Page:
EU Parliament threatens to significantly limit the use of multiple-vote shares of listed companies


When implemented, the new legislation would significantly increase listed company’s administrative burden if the company had, for example, several series of shares or otherwise multiple-vote share structures. It is very unfortunate that the positive proposal of the EU Commission has since turned 180 degrees in the European Parliament, contrary to the Commission’s supportable goals.

EK stresses that Europe is just waking up to the reality where companies are increasingly seriously considering whether listing in the United States would be more profitable than in Europe. Thus, making listings even more difficult represents a very harmful development for the EU’s securities markets. The positive EU Listing Act package is in jeopardy.

What are multiple-vote shares?

According to the current Finnish Limited Liability Companies Act, all shares in the company produce equal rights. However, the articles of association may stipulate that the company has or may have shares that differ from each other in terms of rights or obligations. In this case, the articles of association must state the differences between the shares. Different kinds of shares are those that: differ from each other in terms of the number of votes produced by the share or the right produced when the company’s assets are distributed; or otherwise specified in the articles of association as different types.

In Finland, several well-known listed companies use multi-vote share structures. In Finland, investors are also always aware of possible different series of shares in the company in which they are investing. Essentially, it is about freedom of contract and the central principles of Nordic company law, which the Parliament’s amendments would affect in a rather unpleasant way.


In December 2022, the Commission issued the so-called The Listing Act legal package, the aim of which was to increase stock market listings in Europe and make it easier to stay on the list by easing the administrative burden of listed companies in a modest way. With the proposal for a directive on multiple-vote shares, the Commission aimed to ensure that the rules of the game are the same throughout the Union and that multiple-vote shares are allowed everywhere. EK, like the Finnish government, considered these goals to be worthwhile.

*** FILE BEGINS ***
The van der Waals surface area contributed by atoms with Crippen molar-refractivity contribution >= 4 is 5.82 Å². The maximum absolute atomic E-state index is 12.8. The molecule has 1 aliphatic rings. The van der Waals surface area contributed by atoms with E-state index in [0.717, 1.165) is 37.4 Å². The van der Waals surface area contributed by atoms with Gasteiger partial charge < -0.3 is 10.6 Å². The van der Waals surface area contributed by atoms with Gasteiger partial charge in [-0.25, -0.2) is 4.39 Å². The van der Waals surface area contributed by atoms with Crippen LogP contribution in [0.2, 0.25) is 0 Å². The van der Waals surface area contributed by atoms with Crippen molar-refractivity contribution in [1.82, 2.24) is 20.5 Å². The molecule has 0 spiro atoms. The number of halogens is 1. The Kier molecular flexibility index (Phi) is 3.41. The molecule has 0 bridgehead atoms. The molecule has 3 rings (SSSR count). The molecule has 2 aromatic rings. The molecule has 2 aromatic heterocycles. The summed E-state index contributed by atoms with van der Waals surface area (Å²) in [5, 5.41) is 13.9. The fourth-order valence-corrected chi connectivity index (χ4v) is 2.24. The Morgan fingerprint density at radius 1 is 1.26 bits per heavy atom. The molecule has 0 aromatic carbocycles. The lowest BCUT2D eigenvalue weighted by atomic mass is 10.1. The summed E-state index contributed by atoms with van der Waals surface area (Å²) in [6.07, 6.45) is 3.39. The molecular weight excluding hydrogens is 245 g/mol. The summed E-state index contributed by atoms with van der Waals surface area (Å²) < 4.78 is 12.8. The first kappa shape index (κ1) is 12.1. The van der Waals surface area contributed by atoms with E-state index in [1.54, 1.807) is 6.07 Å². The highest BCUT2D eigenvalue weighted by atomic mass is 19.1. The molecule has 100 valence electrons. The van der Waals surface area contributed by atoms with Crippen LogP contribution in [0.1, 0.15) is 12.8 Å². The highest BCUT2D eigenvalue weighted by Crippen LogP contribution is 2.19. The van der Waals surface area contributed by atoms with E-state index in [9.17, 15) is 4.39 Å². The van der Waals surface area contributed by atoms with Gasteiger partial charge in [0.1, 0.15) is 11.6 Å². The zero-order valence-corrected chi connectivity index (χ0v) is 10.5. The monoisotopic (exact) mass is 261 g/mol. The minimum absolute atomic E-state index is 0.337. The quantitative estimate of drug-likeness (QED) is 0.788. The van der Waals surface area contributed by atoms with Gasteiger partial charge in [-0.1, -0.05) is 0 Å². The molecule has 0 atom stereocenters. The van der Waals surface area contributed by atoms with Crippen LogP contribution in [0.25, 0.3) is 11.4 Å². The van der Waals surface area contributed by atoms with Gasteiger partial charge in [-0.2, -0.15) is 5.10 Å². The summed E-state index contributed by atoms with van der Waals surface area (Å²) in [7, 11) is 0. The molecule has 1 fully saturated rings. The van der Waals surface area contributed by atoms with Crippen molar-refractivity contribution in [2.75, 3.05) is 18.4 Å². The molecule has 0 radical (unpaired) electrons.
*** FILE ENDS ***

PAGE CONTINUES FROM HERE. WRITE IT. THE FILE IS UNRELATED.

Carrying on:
Since then, dark clouds appeared in the sky of the legal project as the proceedings progressed in the European Parliament. The Parliament’s ECON and JURI committees present “safeguards” for the proposal for a directive on multiple-vote shares that go so far that it practically even threatens to stop the use of multi-vote shares or similar structures in the EU.

The problem is particularly acute in Finland and other Nordic countries, where a lot of multiple-vote share structures have been used. Companies using multiple-vote shares would have very extensive reporting and disclosure obligations, as well as the use of shares would be significantly restricted from the current one.

Timetable of the file – MEPs in a decisive role

EK has widely appealed to the members of the aforementioned parliamentary committees to put the matter on the right track. The Swedish and Danish business associations are also very worried about the development of the show.

Next up are the committee votes and, of course, the plenary session of the Parliament and the so-called trilogy negotiations.